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Probabilistic Knowledge and Cognitive Ability

Konek, Jason (2016) Probabilistic Knowledge and Cognitive Ability. Philosophical Review, 125 (4). pp. 509-587. ISSN 0031-8108. (doi:10.1215/00318108-3624754)

Abstract

Moss (2013) argues that degrees of belief or credences can amount to knowledge in much the way that full beliefs can. This paper explores a new kind of objective Bayesianism designed to take us some way toward securing such knowledge-constituting credences, or 'probabilistic knowledge'. Whatever else it takes for an agent’s credences to amount to knowledge, their success, or accuracy must be the product of cognitive ability or skill. The brand of Bayesianism developed here helps ensure this ability condition is satisfied. Cognitive ability, in turn, helps make credences valuable in other ways: it helps mitigate their dependence on epistemic luck, for example. What we end up with, at the end of the day, are credences that are particularly good candidates for constituting probabilistic knowledge. What’s more, examining the character of these credences teaches us something important about what the pursuit of probabilistic knowledge demands from us. It does not demand that we give hypotheses equal treatment, by affording them equal credence. Rather, it demands that we give them equal consideration, by affording them an equal chance of being discovered.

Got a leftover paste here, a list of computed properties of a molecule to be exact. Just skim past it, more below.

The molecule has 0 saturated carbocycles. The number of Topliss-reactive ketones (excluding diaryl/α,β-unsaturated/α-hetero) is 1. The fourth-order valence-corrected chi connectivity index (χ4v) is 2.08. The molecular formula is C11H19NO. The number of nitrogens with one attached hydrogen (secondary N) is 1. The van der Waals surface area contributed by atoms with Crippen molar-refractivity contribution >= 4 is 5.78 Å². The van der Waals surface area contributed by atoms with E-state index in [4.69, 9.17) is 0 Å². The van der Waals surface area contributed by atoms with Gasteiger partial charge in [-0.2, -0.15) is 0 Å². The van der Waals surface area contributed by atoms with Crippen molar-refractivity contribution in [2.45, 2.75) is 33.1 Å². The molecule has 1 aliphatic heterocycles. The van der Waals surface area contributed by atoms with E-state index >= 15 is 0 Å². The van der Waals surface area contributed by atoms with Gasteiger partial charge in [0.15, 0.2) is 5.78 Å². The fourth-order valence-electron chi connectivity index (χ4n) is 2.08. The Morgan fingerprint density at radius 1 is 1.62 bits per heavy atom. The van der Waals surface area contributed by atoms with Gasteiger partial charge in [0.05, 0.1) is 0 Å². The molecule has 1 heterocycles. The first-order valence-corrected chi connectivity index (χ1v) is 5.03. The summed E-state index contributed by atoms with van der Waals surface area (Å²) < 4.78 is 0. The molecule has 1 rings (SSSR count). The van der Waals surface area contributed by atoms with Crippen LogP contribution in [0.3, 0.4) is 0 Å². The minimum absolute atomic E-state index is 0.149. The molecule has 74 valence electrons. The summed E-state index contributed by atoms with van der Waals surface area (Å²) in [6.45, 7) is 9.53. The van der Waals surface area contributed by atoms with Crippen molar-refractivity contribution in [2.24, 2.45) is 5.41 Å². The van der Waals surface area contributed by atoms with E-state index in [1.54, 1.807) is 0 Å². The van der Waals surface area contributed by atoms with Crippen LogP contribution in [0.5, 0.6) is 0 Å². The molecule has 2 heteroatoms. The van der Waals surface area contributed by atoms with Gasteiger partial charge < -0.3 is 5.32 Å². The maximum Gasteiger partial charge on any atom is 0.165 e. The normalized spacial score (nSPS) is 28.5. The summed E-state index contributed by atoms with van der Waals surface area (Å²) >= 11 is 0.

Item Type: Article
DOI/Identification number: 10.1215/00318108-3624754
Uncontrolled keywords: Probabilistic Knowledge, Cognitive Skill, Accuracy, Explanation
Subjects: B Philosophy. Psychology. Religion
Divisions: Faculties > Humanities > School of European Culture and Languages
Depositing User: J.P. Konek
Date Deposited: 19 Jan 2017 11:53 UTC
Last Modified: 29 May 2019 18:33 UTC
Resource URI: https://kar.kent.ac.uk/id/eprint/59927 (The current URI for this page, for reference purposes)
Konek, Jason: https://orcid.org/0000-0002-2658-9605
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